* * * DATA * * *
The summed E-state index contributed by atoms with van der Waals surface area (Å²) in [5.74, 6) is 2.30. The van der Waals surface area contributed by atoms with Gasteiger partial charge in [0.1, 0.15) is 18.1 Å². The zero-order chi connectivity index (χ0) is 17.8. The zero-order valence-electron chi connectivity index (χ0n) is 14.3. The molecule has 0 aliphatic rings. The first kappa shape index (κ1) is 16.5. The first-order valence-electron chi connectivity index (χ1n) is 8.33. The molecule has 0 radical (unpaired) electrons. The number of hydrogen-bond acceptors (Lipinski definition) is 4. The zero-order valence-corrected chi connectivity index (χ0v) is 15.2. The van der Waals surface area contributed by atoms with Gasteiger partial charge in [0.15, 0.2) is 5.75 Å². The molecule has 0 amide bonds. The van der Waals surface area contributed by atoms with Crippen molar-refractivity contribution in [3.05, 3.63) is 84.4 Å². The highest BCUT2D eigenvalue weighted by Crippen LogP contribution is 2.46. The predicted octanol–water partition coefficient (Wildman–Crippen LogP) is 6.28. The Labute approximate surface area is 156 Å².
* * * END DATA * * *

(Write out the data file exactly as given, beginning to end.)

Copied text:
The summed E-state index contributed by atoms with van der Waals surface area (Å²) in [5.74, 6) is 2.30. The van der Waals surface area contributed by atoms with Gasteiger partial charge in [0.1, 0.15) is 18.1 Å². The zero-order chi connectivity index (χ0) is 17.8. The zero-order valence-electron chi connectivity index (χ0n) is 14.3. The molecule has 0 aliphatic rings. The first kappa shape index (κ1) is 16.5. The first-order valence-electron chi connectivity index (χ1n) is 8.33. The molecule has 0 radical (unpaired) electrons. The number of hydrogen-bond acceptors (Lipinski definition) is 4. The zero-order valence-corrected chi connectivity index (χ0v) is 15.2. The van der Waals surface area contributed by atoms with Gasteiger partial charge in [0.15, 0.2) is 5.75 Å². The molecule has 0 amide bonds. The van der Waals surface area contributed by atoms with Crippen molar-refractivity contribution in [3.05, 3.63) is 84.4 Å². The highest BCUT2D eigenvalue weighted by Crippen LogP contribution is 2.46. The predicted octanol–water partition coefficient (Wildman–Crippen LogP) is 6.28. The Labute approximate surface area is 156 Å².